Key inflation gauge tracked by the Fed remains a high 6.3%
WASHINGTON — A measure of inflation that is closely tracked by the Federal Reserve jumped 6.3% in May from a year earlier, unchanged from its level in April.
Thursday’s report from the Commerce Department provided the latest evidence that painfully high inflation is pressuring American households and inflicting particular harm on low-income families and people of color.
The report also said that consumer spending rose at a sluggish 0.2% rate from April to May. Consumer spending is beginning to weaken in the face of high inflation. But it’s still helping fuel inflation itself, especially as demand grows for services ranging from airline tickets and hotel rooms to restaurant meals and new and used autos.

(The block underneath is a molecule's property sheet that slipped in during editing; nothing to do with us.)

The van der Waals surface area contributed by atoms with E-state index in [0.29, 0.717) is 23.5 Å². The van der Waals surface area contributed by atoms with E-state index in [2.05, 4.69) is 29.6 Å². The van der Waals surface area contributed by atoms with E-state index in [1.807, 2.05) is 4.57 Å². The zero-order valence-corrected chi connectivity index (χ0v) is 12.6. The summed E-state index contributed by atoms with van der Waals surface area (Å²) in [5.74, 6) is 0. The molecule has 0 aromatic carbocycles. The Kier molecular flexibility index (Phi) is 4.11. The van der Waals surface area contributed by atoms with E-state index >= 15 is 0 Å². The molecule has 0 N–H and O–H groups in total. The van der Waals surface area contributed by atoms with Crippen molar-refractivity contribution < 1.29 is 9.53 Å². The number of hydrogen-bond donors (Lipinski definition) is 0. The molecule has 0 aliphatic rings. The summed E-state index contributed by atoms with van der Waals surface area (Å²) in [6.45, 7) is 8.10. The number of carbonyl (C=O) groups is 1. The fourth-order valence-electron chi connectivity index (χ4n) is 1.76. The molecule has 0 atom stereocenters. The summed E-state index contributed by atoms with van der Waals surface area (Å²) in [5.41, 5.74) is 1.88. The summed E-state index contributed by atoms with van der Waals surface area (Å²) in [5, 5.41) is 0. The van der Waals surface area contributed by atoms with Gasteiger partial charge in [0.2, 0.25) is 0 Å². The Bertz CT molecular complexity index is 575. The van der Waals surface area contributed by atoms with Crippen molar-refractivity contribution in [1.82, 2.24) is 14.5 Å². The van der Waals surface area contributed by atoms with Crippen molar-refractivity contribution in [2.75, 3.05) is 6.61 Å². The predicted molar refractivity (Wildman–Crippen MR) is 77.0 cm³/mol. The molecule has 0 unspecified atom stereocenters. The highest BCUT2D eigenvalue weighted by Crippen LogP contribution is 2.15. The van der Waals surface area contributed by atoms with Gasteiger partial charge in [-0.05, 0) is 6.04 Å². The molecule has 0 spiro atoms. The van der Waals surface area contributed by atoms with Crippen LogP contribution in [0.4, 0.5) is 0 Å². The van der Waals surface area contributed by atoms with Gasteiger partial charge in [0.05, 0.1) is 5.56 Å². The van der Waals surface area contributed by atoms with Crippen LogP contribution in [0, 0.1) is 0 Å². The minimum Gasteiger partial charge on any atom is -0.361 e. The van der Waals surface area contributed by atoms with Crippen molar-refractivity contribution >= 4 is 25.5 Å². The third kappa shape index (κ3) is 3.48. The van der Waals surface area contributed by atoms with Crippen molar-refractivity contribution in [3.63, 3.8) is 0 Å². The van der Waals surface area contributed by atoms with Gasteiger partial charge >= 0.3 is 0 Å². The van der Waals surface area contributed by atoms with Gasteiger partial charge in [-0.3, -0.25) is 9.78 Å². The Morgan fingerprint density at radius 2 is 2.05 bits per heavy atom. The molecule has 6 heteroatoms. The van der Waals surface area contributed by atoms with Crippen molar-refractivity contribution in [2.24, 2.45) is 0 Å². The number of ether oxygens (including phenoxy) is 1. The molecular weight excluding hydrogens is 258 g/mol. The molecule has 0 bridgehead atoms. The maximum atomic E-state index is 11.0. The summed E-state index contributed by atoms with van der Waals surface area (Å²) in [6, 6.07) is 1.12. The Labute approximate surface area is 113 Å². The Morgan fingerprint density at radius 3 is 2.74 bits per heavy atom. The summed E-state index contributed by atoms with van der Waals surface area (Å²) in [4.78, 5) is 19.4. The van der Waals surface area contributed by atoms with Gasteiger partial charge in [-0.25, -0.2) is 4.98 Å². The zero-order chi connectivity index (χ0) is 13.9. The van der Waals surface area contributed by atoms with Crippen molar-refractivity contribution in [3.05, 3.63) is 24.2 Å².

“It should really come as no surprise that U.S. consumers are paring their spending due to the high costs of, well, almost everything,” Jennifer Lee, senior economist at BMO Capital Markets, wrote in a research note. After adjusting for inflation, she noted, consumer spending actually fell 0.4% from April to May.
On a month-to-month basis, Thursday’s report showed, prices rose 0.6% from April to May, up from the 0.2% increase from March to April.